The Principle of Go Green should quite possibly be at the center of every decision we make. But, it’s a hard one to put into practice. Many us of may find it difficult to consider sustainable products, or give up the perceived benefits of a larger house or car. This is an understandable reaction to the thought process associated with short-term benefits versus long-term benefits. However, it’s making an investment in our future and something that we’ll all have to come to grips with eventually.
So, how do we “Go Green” when it comes to our homes? It’s actually easier to be green, than you’d think. No matter if we’re building, rehabbing, renting or decorating, there are multitudes of ways we can start going green. We just have to think creatively. Some possibilities include:
• Seeking out or building appropriately sized homes that fit the needs of the people who will be living in it, instead of something disproportionate. Small is the new big!
• When building a home, consider a home design that is more in harmony with the site it is to be built on to make use of the natural light, heat and shade.
• Use natural and sustainable building materials, recyclable where possible.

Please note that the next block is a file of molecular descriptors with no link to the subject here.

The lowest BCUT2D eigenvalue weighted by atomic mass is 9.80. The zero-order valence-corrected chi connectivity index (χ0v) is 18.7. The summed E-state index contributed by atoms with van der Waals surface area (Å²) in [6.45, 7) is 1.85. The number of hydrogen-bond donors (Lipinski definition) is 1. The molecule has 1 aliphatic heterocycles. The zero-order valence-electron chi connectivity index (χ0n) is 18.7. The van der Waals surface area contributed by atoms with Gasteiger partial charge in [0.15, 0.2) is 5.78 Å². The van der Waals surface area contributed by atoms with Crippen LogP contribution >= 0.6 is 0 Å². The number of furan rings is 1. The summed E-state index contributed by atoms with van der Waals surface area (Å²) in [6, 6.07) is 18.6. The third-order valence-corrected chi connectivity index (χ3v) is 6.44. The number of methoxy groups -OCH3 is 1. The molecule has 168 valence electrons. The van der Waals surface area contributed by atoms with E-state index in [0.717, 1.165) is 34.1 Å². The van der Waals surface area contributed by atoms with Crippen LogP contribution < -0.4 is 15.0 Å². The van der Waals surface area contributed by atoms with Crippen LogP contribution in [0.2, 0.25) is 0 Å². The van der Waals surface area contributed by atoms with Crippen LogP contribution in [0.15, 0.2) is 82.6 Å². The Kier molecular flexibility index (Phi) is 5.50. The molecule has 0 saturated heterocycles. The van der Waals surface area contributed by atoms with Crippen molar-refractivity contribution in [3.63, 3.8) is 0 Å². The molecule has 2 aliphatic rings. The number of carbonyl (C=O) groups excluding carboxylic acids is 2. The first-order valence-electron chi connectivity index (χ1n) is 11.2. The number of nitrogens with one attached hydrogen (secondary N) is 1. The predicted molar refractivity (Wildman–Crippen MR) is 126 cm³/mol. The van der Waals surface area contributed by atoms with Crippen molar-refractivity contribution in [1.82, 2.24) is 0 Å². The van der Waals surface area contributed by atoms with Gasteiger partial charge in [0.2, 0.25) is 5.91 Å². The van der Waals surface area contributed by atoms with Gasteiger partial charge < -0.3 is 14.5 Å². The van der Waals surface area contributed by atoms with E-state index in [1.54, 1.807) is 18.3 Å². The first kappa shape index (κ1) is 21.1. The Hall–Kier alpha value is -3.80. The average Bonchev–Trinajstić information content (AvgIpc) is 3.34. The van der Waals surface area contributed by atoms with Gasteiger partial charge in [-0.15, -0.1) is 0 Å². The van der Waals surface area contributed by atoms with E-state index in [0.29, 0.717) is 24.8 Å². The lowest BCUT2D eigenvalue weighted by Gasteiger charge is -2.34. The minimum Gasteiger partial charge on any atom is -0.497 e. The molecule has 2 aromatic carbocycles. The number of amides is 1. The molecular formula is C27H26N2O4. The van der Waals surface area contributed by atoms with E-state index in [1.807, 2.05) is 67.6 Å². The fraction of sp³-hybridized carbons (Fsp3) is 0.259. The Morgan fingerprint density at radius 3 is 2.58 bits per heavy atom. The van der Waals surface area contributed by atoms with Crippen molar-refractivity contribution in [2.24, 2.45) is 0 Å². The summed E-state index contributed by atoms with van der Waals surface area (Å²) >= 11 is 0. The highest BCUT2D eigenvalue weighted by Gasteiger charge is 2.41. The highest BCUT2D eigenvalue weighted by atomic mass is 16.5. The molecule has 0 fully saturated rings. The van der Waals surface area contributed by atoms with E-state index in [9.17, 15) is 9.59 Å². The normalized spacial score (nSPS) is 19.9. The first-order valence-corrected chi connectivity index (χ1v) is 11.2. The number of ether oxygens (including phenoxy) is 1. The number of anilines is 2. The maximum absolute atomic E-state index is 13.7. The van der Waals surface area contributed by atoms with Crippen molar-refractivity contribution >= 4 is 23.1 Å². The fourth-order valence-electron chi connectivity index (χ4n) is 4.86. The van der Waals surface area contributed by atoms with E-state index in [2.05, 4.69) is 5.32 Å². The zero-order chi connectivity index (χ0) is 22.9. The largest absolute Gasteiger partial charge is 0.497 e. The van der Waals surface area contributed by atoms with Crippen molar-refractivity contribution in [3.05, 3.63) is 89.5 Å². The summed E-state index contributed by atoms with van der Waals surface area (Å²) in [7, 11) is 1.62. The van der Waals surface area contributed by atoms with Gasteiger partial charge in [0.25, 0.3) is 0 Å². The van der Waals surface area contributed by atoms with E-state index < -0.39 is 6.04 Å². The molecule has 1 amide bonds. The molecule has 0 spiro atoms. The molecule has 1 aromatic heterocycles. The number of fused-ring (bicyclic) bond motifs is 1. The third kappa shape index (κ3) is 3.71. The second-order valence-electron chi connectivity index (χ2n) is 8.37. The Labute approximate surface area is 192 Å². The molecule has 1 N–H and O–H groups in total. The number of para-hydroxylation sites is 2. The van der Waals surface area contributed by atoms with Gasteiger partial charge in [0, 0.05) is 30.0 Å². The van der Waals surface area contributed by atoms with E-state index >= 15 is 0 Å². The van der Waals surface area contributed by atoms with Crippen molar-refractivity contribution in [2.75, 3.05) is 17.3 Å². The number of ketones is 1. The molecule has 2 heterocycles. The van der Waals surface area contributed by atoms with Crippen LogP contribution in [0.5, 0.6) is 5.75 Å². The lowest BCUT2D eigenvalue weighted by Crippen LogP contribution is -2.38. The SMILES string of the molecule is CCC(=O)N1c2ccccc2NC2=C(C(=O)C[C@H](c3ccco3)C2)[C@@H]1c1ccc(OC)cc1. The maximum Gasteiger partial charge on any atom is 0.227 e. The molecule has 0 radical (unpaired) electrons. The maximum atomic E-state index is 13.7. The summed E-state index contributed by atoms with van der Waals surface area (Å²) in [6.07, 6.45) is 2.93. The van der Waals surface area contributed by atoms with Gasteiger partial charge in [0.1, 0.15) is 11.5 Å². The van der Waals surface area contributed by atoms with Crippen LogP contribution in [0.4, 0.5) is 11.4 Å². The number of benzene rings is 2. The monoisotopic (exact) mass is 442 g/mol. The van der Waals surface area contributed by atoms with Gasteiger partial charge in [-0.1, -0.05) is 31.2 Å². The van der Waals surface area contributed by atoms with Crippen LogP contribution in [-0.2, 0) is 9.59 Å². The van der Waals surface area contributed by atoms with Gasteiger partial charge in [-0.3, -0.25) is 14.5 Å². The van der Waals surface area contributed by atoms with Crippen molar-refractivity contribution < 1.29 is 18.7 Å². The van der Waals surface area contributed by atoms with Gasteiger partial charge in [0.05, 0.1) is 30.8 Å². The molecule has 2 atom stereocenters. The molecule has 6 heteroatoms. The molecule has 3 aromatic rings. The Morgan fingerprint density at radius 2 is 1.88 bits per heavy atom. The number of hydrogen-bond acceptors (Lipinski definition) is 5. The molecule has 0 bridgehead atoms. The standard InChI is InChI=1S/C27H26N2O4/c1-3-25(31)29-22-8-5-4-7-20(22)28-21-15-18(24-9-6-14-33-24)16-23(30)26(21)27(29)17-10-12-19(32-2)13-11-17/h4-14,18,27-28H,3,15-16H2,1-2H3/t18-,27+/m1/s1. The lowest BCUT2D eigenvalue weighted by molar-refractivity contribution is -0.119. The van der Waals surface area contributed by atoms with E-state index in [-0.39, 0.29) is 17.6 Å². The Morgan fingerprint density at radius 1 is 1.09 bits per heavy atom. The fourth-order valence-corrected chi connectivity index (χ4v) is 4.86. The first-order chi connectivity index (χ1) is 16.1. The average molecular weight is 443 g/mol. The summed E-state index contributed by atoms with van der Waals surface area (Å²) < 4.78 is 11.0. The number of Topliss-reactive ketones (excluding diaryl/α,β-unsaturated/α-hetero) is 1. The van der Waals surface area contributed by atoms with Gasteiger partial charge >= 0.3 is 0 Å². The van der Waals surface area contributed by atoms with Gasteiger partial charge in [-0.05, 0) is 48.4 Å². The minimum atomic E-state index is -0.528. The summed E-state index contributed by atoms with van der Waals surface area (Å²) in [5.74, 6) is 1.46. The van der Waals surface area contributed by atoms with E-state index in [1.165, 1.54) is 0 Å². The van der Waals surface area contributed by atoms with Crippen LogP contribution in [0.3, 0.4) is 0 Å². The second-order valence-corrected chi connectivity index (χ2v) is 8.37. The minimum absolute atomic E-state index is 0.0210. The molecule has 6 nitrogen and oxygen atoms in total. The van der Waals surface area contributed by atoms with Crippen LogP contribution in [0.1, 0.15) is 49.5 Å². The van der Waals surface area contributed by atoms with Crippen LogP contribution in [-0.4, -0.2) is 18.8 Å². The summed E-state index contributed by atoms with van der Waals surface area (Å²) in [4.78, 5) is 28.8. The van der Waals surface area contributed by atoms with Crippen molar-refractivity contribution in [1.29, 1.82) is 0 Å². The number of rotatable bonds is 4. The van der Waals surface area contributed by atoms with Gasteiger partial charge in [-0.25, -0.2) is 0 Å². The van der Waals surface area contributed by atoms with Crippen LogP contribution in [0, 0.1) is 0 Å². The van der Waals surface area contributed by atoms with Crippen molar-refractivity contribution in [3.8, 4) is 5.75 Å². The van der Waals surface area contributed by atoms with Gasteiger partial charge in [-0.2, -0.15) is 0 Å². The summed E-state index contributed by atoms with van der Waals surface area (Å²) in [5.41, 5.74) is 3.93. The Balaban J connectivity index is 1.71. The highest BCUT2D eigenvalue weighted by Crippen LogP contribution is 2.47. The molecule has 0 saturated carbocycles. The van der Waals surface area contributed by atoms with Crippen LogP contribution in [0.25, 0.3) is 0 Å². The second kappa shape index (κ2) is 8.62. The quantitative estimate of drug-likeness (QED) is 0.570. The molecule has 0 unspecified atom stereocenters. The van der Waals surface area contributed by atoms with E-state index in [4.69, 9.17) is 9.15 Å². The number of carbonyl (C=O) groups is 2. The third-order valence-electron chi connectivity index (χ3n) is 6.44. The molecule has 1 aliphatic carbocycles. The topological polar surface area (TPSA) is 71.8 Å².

• Install high-efficiency appliances and utilities.
• Landscape with native plants that don’t require lots of watering or chemicals.
• Make use of decorative products that are made with sustainable materials and are carefully chosen on Principle, rather than on impulse. This will help to stem the desire to throw it when the fad fades away.
10. Uniquely You
The last principle of the PrairieMod Lifestyle is its most important one: The Principle of Uniquely You. One of the greatest strengths of this lifestyle is its acknowledgement that everyone is uniquely individual.
John Lautner once wrote, “The world’s richest nation should be able to produce a free – beautiful – Architecture for individuals – for people – to daily increase the Joy in life.”
Lautner’s mentor Frank Lloyd Wright knew this. Each of his designs were intended for a particular site and client without compromising his overall principled philosophy of living. If we study his Usonian designs we will see that each is as different as a fingerprint and meant intuitively for the people they were built for. The first Jacobs House is completely different than the Hanna “Honeycomb” House, but an underlying set of core principles is constant throughout every building.